It’s not a stretch to say that, for me, biting into my first Montana-grown, locally-butchered pork chop was like a religious experience.
Jennifer Knoetgen knows that feeling better than pretty much anyone. An accountant by trade but a homesteader by choice, she started Mountain Meat Shares as a passion project. It wasn’t long before it became something bigger.
Now, Jennifer serves families in the Missoula area with boxes of local chicken, beef, and pork on a subscription basis. Her customers are well-fed, have a smaller carbon footprint, and know where their meat comes from.
On the Mountain Meat Shares website, Jennifer says that one of her most basic beliefs is that “farm animals, while their ultimate fate might well be your table, should live their lives peacefully, with their needs met, and their days spent outdoors as much as possible.”
What more could you possibly want from your dinner?
Here’s Jennifer herself to tell you more about how she moves the world.
BB: You’re a farmer. Was that an unexpected part of your career path or were you always heading that direction?
JK: I think I would call myself a homesteader since the food we grow here at our place in Arlee, Montana is mostly for our own household and not for commercial purposes. I grew up next to my grandparents’ farm and spent my days taking care of animals and always knowing where my food came from.
I developed a deep satisfaction of caring for animals by learning from the practices of animal husbandry from my grandparents.
[They] were Slovenian immigrants and grew nearly all of the food we ate. By the time I came along, they were retired from dairy farming, but we still had a few pigs each year, raised calves for resale, had our own milk, butter, vegetables and fruit, eggs, chicken, and beef. The farm was tidy, the animals clean and happy. I learned that their daily care came first, and it was hard work, but even as a kid, it felt satisfying. We didn’t waste and butchered all of our own animals. When I think back, I have been slaughtering meat chickens since I was probably eight years old!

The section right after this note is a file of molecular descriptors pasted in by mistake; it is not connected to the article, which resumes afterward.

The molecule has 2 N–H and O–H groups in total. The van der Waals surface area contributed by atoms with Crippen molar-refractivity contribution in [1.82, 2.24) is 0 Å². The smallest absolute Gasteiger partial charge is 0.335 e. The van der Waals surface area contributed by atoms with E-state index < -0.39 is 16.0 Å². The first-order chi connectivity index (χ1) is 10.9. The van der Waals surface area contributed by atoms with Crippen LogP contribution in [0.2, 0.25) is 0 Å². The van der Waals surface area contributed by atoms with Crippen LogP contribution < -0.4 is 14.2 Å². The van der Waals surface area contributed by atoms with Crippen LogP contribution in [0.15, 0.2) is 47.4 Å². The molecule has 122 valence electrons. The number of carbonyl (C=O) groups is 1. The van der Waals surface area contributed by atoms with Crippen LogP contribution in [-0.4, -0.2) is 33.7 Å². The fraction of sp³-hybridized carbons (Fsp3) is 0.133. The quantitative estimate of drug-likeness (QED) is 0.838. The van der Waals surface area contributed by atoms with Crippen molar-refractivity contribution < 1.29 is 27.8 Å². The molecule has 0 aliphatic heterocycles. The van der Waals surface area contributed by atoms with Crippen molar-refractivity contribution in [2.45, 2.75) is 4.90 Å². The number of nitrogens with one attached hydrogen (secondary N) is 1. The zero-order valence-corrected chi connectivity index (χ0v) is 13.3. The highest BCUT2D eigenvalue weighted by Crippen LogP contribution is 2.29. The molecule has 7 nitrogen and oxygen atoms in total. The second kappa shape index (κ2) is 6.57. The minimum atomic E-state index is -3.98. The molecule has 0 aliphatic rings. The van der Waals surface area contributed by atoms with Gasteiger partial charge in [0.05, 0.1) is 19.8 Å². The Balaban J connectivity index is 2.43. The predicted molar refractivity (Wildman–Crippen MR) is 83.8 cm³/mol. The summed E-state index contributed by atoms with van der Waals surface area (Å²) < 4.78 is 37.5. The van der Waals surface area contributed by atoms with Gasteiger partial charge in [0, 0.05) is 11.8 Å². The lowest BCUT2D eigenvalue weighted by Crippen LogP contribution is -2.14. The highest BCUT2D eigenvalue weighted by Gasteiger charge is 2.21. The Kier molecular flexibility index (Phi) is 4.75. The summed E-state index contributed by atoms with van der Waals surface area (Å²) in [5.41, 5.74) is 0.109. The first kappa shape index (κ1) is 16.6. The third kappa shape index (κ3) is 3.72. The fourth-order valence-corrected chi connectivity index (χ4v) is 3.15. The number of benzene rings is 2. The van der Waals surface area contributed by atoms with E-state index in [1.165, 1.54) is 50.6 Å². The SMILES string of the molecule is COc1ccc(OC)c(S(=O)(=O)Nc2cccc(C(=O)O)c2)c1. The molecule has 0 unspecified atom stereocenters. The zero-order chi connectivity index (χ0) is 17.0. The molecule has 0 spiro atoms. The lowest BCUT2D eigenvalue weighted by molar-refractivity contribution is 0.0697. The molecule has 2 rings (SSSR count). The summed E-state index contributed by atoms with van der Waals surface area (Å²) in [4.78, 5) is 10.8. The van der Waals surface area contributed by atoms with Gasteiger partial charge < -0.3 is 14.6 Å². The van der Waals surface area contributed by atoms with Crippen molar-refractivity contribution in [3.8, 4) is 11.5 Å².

BB: What led you to create Mountain Meat Shares?
JK: When friends and visitors to my farm saw how happy and healthy our meat animals were, they just intuitively wanted to have a part of it. I couldn’t commercially produce that kind of volume, and so sourcing the animals from farmers I trust and have a relationship with was a way for me to deliver that food to others.
BB: Mountain Meat Shares is a CSA. What does that mean?
JK: CSA stands for community-supported agriculture. In most cases, it means a customer is making an investment in and taking a risk with the farmer in the upcoming growing season.
There are a variety of ways a CSA can be configured. I would say MMS is like a CSA in that we are sourcing whole animals from the farmers and the customer isn’t choosing specific cuts or varieties as you would buy at a grocery.
BB: Do you think CSAs are the future of food?
JK: Not likely. There is too much demand by the larger population for choice, convenience, and price. But I do think that the changes and awareness that small, local farms bring will influence customer behavior and future demands of the large food systems.
BB: What differences would people notice if they replaced their mass-produced meat with locally-grown products?
JK: Taste! Animals [raised] outdoors as much as possible, on pasture under the sun, absorb the nutrients from our soil, stretch their muscles the way they were designed to, and just taste better.
If you live in the Missoula area, subscribe to Mountain Meat Shares here.
BB: What can we all do to reduce our carbon footprint with our food?
JK: Don’t waste! So much energy, water, transportation, land use and carbon goes into our food, and as households, we throw so much of it away. I’m planning a blog post about this soon because I think I’m hardwired to despise waste and wasting food — at all levels of production, distribution, and consumption– just doesn’t make sense.
BB: What’s it like to turn a passion project into a business?
JK: Fun and exciting. It’s invigorating to take something I’m passionate about — local food — and bring it to the marketplace to actually help families make the farm-to-table connection.
BB: What’s your favorite part of entrepreneurship?
JK: Making all of the decisions myself. Be they good or bad, they’re all mine!
BB: You’re a horsewoman. Is that what you like to do with your free time?
JK: Yes! I have been involved with horses my whole life and they are a challenge but I also have a deeply satisfying relationship with them.
Riding is one of the ways I connect to the wilderness and take in the seasons and the wildlife that surrounds us.
Although I have had many limitations to my involvement with horses over the years, it’s something I just can’t not do.
BB: What inspires you?
JK: People working hard outside of the box.
I have little tolerance for excuses and following the herd, so when I meet people making efforts to better their lives, in whatever way that might be for them, I am inspired.
BB: What makes you feel like a badass?
JK: Bucking the norms and working hard and being resourceful.
BB: What’s your dream trivia category?
JK: Substitute ingredients.
JK: On occasion, if a dessert calls for just a small amount of heavy cream, I’ll use half and half. Certainly walnuts in pesto instead of pine nuts.
BB: Is there anything else you would like to add?
JK: Thank you for inviting me!
Contact Jennifer at 406.880.3083 or at firstname.lastname@example.org
Author Micah Larsen is a persuasion scientist and consultant. Her job is to teach people how to use subtle persuasion in their emails, conversations, and campaigns to get others to say “yes.”
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